Katharine Lee Bates (1859-1929 / United States)
America to England
Who would trust England, let him lift his eyes
To Nelson, columned o'er Trafalgar Square,
Her hieroglyph of duty, written where
The roar of traffic hushes to the skies;
Or mark, while Paul's vast shadow softly lies
On Gordon's statued sleep, how praise and prayer
Flush through the frank young faces clustering there
To con that kindred rune of sacrifice.
O England, no bland cloud-ship in the blue,
But rough oak plunging on o'er perilous jars
Of reef and ice, our faith will follow you
The more for tempest roar that strains your spars
And splits your canvas, be your helm but true,
Your courses shapen by the eternal stars.
The nightmare melts at last, and London wakes
To her old habit of victorious ease.
More men, and more, and more for over-seas,
More guns until the giant hammer breaks
That patriot folk whom even God forsakes.
Shall not Great England work her will on these,
The foolish little nations, and appease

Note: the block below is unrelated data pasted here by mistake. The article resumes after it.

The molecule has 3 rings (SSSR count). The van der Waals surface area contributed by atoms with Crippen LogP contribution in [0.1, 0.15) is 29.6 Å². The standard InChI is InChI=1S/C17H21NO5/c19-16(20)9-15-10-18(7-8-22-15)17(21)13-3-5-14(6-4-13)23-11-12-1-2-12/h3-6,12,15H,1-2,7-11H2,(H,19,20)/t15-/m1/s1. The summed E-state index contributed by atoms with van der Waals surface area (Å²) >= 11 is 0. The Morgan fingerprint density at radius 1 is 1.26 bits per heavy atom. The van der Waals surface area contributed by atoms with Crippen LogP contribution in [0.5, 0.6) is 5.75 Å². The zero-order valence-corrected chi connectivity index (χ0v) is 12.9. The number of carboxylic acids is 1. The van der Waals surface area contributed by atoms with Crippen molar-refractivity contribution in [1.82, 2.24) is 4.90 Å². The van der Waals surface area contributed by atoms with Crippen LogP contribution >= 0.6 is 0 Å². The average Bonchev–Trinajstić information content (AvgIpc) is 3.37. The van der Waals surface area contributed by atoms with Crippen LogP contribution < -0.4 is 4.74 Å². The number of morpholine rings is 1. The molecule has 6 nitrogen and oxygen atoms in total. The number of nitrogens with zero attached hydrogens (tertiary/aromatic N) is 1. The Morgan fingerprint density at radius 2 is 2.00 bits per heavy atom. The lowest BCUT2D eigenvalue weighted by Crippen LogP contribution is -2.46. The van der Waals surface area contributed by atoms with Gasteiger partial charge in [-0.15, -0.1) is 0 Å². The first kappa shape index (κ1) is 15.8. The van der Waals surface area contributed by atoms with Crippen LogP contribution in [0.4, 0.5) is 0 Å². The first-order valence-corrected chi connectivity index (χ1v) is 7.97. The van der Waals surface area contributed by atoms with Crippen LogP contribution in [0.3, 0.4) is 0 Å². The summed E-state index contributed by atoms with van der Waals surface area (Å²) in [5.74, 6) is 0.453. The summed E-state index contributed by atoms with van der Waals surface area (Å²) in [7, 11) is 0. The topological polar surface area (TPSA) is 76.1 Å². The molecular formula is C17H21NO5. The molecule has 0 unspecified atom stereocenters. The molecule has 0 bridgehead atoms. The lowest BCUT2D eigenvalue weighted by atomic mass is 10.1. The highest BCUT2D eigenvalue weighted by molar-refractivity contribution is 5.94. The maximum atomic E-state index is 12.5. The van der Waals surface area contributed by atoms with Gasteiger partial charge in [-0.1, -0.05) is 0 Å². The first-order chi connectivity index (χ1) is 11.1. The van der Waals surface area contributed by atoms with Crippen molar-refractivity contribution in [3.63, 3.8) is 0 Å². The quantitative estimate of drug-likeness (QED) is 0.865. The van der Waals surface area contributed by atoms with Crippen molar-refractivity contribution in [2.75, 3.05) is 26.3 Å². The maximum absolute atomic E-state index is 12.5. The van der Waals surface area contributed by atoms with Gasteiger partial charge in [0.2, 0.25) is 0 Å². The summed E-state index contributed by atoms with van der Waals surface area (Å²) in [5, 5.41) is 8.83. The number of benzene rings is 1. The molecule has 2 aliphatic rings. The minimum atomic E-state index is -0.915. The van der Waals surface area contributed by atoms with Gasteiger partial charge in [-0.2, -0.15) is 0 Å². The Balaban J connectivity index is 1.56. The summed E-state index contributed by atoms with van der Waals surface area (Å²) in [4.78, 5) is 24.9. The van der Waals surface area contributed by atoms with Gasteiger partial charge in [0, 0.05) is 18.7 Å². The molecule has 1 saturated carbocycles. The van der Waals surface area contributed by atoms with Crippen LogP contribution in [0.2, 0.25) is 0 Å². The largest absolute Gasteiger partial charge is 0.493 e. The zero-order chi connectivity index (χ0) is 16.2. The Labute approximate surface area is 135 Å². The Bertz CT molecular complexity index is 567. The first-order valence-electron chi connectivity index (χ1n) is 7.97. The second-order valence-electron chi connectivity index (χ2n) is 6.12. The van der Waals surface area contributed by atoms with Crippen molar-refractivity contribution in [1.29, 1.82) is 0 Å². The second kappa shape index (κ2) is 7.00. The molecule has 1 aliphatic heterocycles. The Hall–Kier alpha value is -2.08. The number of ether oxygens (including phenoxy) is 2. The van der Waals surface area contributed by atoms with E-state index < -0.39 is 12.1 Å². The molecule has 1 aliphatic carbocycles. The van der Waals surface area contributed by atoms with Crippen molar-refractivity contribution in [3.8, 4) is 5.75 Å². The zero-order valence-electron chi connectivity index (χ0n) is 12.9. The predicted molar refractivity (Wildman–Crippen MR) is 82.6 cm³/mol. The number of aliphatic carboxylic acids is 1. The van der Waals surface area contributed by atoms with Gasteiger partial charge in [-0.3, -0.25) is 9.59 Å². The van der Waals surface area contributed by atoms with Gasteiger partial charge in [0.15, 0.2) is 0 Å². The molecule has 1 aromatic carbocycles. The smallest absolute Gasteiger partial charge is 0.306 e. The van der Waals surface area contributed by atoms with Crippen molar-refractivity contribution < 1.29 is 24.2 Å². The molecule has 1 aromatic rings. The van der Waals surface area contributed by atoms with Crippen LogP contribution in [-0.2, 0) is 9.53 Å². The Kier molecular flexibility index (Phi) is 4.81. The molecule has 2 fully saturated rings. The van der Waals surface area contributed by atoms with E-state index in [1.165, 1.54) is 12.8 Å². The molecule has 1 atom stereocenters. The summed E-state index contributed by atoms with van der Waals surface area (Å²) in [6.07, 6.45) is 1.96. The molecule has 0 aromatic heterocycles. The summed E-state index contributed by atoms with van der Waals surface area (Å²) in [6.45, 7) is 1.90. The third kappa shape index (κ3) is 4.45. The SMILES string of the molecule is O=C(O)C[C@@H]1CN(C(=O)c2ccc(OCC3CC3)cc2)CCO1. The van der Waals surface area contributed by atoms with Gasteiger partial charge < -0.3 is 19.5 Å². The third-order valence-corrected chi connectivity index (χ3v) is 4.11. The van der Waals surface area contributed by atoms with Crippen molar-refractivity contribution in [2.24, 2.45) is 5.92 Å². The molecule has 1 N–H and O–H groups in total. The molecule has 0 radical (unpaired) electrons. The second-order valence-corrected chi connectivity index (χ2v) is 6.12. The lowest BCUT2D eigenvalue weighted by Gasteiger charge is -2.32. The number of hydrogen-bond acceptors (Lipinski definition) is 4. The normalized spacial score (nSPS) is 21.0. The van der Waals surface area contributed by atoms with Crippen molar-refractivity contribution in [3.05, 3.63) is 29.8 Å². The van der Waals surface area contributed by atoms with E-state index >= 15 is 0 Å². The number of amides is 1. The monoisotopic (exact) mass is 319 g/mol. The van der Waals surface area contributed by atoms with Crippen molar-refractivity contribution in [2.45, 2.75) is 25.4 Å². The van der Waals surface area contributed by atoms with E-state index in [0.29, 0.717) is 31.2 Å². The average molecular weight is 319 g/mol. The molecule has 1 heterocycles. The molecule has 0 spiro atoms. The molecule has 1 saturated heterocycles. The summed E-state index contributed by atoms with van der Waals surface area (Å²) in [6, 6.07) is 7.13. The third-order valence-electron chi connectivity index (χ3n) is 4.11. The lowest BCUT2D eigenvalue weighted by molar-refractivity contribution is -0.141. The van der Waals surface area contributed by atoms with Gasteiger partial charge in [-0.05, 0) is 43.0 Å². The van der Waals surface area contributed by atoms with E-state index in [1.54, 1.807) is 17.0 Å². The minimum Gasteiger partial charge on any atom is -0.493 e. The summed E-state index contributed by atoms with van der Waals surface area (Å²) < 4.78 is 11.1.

An angry shame that in her memory aches?
But far beyond the fierce-contested flood,
The cannon-planted pass, the shell-torn town,
The last wild carnival of fire and blood,
Beware, beware that dim and awful Shade,
Armored with Milton's sword and Cromwell's frown,
Affronted Freedom, of her own betrayed!
Comments about this poem (America to England by Katharine Lee Bates )
Heart of Darkness and Other Great Works by Joseph Conrad
See the Original Magazine Publication
Samuel R. Delany Has Been Named Grand Master
For 2013 By The Science Fiction And Fantasy Writers Of America
The Best Poetry Books
20 Magical Children’s Christmas Books
Read Aloud To Your Kids
Top 500 Poems
The Road Not Taken
If You Forget Me
Still I Rise
Edgar Allan Poe
Stopping by Woods on a Snowy Evening
I Know Why The Caged Bird Sings
A Dream Within A Dream
Edgar Allan Poe